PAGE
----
This Article examines the overlooked countertrend of international trade regulation. It offers a theory of internationally regulated goods ("IRGs") that explains why certain goods are regulated internationally, how governments form their preferences on international regulation, and how they establish cooperation. This Article argues that international regulation allows governments to make up for the deficiencies of national regulation by inducing the externalities-generating countries to establish proper controls. Beyond identifying and analyzing the trend of internationally regulated goods, this Article makes several additional contributions. Most importantly, the theoretical model bridges rationalist and nonrationalist accounts of international law by combining self-interest calculations with morally-inspired motivations. In my theory, governments respond to material influences, such as interest group pressure, yet they may also harbor value-inspired concerns for the welfare of foreign countries. The theory can therefore answer puzzling questions such as: Why did the United States launch a worldwide campaign against human trafficking in 2000? Why has the United States accepted the international regulation of antiquities, to the benefit of foreign countries facing archaeological plunder and to the detriment of the American art market? The theory developed in this Article also sheds light on international cooperation against small arms proliferation and misuse, money laundering, counterfeiting, and a host of other problems that threaten international security, the international economy, and human welfare. The Article is organized as follows. Part II documents the trend of internationally regulated goods and explains its causes. Part III theorizes government preferences on international regulation and accounts for their considerable variation. Part IV examines how cooperation is established in light of the conflicting preferences of governments. Part V concludes with implications for policy and for international law scholarship.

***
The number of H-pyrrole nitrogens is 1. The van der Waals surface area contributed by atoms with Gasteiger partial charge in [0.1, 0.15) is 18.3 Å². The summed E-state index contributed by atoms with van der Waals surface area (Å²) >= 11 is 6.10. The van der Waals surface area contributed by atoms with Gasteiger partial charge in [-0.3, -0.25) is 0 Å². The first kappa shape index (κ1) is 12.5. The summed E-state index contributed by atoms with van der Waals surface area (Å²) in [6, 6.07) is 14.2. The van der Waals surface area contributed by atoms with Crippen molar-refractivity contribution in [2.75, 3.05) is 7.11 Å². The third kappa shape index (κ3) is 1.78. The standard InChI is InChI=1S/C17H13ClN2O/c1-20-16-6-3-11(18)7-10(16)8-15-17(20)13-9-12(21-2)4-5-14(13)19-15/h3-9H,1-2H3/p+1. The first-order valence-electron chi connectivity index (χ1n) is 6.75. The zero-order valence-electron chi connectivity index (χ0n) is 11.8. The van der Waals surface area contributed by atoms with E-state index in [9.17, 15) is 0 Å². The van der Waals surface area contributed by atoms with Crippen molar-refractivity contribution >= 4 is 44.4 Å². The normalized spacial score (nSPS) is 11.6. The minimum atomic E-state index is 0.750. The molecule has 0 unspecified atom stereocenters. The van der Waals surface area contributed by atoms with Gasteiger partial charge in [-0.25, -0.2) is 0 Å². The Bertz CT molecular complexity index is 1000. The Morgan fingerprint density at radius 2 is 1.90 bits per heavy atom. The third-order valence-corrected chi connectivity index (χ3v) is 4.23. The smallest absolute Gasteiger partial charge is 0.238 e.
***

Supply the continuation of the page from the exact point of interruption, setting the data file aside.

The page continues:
A Theory of Internationally Regulated Goods,
32 Fordham Int'l L.J. 1466
Available at: http://ir.lawnet.fordham.edu/ilj/vol32/iss5/3